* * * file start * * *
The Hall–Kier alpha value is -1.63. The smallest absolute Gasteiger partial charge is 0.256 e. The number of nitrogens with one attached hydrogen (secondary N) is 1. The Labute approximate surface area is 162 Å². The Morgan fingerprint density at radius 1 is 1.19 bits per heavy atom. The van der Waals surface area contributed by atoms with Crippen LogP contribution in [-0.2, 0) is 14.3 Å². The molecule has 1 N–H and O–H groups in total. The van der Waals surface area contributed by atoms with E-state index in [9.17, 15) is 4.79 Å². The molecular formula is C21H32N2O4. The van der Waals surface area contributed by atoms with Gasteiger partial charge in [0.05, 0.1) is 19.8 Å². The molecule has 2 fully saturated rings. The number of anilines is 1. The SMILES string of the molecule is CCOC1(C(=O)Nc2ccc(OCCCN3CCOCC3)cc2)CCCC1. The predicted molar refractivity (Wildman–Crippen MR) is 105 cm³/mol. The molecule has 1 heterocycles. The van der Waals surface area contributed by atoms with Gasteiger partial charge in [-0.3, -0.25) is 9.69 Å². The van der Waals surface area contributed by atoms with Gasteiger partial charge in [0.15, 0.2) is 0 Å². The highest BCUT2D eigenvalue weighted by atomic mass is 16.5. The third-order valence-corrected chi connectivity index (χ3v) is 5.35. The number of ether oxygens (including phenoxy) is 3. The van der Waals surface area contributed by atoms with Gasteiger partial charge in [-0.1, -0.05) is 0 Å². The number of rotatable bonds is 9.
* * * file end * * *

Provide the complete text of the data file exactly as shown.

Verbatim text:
The Hall–Kier alpha value is -1.63. The smallest absolute Gasteiger partial charge is 0.256 e. The number of nitrogens with one attached hydrogen (secondary N) is 1. The Labute approximate surface area is 162 Å². The Morgan fingerprint density at radius 1 is 1.19 bits per heavy atom. The van der Waals surface area contributed by atoms with Crippen LogP contribution in [-0.2, 0) is 14.3 Å². The molecule has 1 N–H and O–H groups in total. The van der Waals surface area contributed by atoms with E-state index in [9.17, 15) is 4.79 Å². The molecular formula is C21H32N2O4. The van der Waals surface area contributed by atoms with Gasteiger partial charge in [0.05, 0.1) is 19.8 Å². The molecule has 2 fully saturated rings. The number of anilines is 1. The SMILES string of the molecule is CCOC1(C(=O)Nc2ccc(OCCCN3CCOCC3)cc2)CCCC1. The predicted molar refractivity (Wildman–Crippen MR) is 105 cm³/mol. The molecule has 1 heterocycles. The van der Waals surface area contributed by atoms with Gasteiger partial charge in [-0.3, -0.25) is 9.69 Å². The van der Waals surface area contributed by atoms with Gasteiger partial charge in [0.15, 0.2) is 0 Å². The highest BCUT2D eigenvalue weighted by atomic mass is 16.5. The third-order valence-corrected chi connectivity index (χ3v) is 5.35. The number of ether oxygens (including phenoxy) is 3. The van der Waals surface area contributed by atoms with Gasteiger partial charge in [-0.1, -0.05) is 0 Å². The number of rotatable bonds is 9.